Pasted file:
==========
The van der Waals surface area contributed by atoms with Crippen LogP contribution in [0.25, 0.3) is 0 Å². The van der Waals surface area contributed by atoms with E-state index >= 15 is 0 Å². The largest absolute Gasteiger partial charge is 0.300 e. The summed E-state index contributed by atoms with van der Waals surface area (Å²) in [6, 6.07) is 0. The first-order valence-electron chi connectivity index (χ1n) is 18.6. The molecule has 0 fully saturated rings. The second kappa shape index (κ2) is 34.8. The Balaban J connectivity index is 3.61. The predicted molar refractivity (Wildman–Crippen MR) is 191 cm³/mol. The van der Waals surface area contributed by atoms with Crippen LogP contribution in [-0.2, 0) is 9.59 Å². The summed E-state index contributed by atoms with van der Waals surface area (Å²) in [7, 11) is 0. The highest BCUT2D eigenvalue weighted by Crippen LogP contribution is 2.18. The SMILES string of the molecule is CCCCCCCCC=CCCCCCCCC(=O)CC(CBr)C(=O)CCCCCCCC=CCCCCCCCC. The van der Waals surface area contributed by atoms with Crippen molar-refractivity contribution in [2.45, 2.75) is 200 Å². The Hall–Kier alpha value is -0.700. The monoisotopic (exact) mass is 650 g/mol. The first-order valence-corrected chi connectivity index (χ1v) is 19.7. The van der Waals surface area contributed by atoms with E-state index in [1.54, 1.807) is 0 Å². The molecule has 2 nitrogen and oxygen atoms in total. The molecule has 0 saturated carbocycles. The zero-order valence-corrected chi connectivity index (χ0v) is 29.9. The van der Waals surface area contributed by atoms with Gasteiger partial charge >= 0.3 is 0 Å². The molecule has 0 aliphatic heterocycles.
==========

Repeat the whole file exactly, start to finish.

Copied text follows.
The van der Waals surface area contributed by atoms with Crippen LogP contribution in [0.25, 0.3) is 0 Å². The van der Waals surface area contributed by atoms with E-state index >= 15 is 0 Å². The largest absolute Gasteiger partial charge is 0.300 e. The summed E-state index contributed by atoms with van der Waals surface area (Å²) in [6, 6.07) is 0. The first-order valence-electron chi connectivity index (χ1n) is 18.6. The molecule has 0 fully saturated rings. The second kappa shape index (κ2) is 34.8. The Balaban J connectivity index is 3.61. The predicted molar refractivity (Wildman–Crippen MR) is 191 cm³/mol. The van der Waals surface area contributed by atoms with Crippen LogP contribution in [-0.2, 0) is 9.59 Å². The summed E-state index contributed by atoms with van der Waals surface area (Å²) in [7, 11) is 0. The highest BCUT2D eigenvalue weighted by Crippen LogP contribution is 2.18. The SMILES string of the molecule is CCCCCCCCC=CCCCCCCCC(=O)CC(CBr)C(=O)CCCCCCCC=CCCCCCCCC. The van der Waals surface area contributed by atoms with Crippen molar-refractivity contribution in [2.45, 2.75) is 200 Å². The Hall–Kier alpha value is -0.700. The monoisotopic (exact) mass is 650 g/mol. The first-order valence-corrected chi connectivity index (χ1v) is 19.7. The van der Waals surface area contributed by atoms with E-state index in [1.54, 1.807) is 0 Å². The molecule has 2 nitrogen and oxygen atoms in total. The molecule has 0 saturated carbocycles. The zero-order valence-corrected chi connectivity index (χ0v) is 29.9. The van der Waals surface area contributed by atoms with Gasteiger partial charge >= 0.3 is 0 Å². The molecule has 0 aliphatic heterocycles.